The Earth-Two Wayne made several different character evolutions from the mainstream Batman, as the Earth-Two Bruce accepts his one-time adversary Catwoman as his true love and shares his secret identity with her after her memory is restored of her real life. The Earth-Two Wayne and Catwoman, Selina Kyle, later marry, after she had voluntarily served prison time for her crimes.[28] They have a daughter, Helena Wayne, the Huntress,[29] and the family resides at Wayne Manor where Bruce devotes himself and his fortune to philanthropy. By the early 1960s, Wayne has retired as Batman with Robin taking over crimefighting in Gotham City. He even accepted Wayne's position in the reformed Justice Society.[30] Wayne is later called out of retirement by the ancient god, Mercury to help defeat King Kull along with other superheroes of Pre-Crisis Earth-Two, Earth-One and Earth-S. Several years after, that he again dons his costume to answer the Batsignal when Robin is away from Gotham City, but this adventure ends in tragedy as Batman's kick causes a criminal to fire his gun wildly, striking and killing Selina Wayne. Bruce burned his cape and cowl that night, swearing to never wear it again. His years of civic volunteerism results in him being named to replace the retiring James Gordon as Police Commissioner. In this capacity, Wayne is soon mind-controlled by the Psycho Pirate. Resulting in his declaring the current roster of the Justice Society of America to be outlaws and he attempts to arrest them. Once freed from the Psycho Pirate's control, Wayne clears the JSA of all trumped-up charges.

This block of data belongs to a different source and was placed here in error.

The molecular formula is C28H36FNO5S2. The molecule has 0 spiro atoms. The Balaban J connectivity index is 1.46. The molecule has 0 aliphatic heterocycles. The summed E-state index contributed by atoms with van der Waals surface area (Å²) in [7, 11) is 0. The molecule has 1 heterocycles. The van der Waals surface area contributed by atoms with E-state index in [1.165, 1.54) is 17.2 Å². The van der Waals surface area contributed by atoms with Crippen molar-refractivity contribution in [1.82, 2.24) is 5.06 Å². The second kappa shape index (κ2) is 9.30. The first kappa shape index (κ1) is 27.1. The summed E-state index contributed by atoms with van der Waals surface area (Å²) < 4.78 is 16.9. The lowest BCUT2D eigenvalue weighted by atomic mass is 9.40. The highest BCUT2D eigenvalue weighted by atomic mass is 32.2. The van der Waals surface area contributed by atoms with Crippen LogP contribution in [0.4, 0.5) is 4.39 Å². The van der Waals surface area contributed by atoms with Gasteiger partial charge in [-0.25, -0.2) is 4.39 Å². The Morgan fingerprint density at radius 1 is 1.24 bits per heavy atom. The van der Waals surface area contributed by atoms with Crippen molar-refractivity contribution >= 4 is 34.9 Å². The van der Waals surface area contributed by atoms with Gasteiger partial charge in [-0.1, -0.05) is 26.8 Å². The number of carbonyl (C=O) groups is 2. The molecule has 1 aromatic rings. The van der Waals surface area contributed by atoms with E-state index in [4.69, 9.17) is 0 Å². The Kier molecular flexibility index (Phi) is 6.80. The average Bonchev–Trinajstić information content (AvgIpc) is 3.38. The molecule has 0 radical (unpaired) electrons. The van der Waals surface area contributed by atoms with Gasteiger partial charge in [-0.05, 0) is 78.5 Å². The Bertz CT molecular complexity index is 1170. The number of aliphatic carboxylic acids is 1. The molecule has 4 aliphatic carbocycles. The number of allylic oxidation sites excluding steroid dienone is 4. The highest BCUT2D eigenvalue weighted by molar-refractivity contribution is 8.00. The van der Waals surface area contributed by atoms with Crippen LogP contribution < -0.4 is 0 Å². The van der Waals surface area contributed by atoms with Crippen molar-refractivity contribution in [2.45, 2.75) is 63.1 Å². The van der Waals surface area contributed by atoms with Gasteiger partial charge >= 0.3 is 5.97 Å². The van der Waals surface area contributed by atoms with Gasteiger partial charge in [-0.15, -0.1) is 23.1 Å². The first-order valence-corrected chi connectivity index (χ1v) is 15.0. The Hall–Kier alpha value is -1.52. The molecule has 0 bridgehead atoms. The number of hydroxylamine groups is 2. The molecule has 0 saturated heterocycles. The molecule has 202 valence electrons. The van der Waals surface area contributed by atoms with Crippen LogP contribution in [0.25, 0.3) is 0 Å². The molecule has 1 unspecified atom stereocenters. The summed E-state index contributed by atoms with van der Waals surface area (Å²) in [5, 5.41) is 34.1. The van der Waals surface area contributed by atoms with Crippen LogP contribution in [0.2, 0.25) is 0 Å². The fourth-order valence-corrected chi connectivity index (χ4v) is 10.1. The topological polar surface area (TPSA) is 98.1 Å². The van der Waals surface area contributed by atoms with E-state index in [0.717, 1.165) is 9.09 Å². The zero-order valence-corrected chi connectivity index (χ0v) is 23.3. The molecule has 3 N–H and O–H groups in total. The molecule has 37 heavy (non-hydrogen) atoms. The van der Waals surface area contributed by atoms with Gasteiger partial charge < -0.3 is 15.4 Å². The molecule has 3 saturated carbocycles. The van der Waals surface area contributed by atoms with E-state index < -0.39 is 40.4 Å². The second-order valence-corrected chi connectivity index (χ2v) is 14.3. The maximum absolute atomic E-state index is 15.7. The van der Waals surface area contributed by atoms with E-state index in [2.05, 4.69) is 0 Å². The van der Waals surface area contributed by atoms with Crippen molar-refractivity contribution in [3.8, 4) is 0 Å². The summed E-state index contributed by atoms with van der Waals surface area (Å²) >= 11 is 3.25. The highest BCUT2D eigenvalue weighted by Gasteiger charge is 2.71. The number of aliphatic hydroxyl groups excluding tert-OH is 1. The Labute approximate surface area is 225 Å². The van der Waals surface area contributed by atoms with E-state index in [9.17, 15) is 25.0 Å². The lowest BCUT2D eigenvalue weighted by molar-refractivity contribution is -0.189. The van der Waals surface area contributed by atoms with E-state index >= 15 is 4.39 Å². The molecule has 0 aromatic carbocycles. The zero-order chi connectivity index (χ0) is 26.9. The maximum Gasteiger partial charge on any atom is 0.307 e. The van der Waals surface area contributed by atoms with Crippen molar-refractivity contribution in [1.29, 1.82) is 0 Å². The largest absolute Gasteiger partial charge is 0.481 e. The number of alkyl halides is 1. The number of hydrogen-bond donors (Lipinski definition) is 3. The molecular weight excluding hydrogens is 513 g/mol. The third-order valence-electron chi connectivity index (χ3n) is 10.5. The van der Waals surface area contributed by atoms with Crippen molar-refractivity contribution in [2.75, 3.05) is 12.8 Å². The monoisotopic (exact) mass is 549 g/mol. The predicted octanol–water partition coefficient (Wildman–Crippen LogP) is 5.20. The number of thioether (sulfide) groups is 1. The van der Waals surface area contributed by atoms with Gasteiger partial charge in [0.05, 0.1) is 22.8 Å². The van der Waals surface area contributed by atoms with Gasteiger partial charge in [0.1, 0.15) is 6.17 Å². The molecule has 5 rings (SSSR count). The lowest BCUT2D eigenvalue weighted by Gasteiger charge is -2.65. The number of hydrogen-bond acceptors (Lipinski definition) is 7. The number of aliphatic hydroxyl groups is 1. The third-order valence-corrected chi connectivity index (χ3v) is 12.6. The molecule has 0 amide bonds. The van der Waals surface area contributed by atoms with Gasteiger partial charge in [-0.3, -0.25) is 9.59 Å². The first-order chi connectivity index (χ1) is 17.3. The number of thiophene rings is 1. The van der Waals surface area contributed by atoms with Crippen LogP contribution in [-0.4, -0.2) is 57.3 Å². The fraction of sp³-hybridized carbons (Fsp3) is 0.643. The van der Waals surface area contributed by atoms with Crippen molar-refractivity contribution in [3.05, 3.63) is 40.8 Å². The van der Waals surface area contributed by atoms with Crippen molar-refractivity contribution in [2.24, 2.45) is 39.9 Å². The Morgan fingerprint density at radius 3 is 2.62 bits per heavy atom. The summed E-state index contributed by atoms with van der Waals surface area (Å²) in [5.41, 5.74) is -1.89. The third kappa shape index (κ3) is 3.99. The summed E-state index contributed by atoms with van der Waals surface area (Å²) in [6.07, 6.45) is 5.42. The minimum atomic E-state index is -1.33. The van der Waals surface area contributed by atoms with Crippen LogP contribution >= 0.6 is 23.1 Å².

Adventure Comics #462 (1979), featuring the death of Batman. Cover art by Jim Aparo.

The elder Earth-Two Wayne is eventually coaxed out of retirement for one last mission as Batman when a thief named Bill Jensen is magically empowered by a sorcerer named Frederick Vaux (possibly the Earth-Two analogue to Felix Faust) and attacks Gotham City. As when he was eight, Earth-Two Wayne faces an overpowering criminal with a weapon that is greater than himself, though this time it is magical bolts rather than bullets. Already dying of cancer from his years of pipe smoking (as stated in Brave and the Bold #197), Wayne decides to fight to the death against Jensen, who bears a furious grudge against Wayne, stopping his threat at the cost of his own life.[12] In the aftermath of the battle, the public learns that Wayne was Batman's secret identity. The Earth-Two Doctor Fate later removes the memory of the battle from the consciousness of the general public, so as to protect the secret identities of Robin and the Huntress, which were also thus exposed, and causing everyone to believe instead that Wayne died of cancer at home on the same day that Batman died.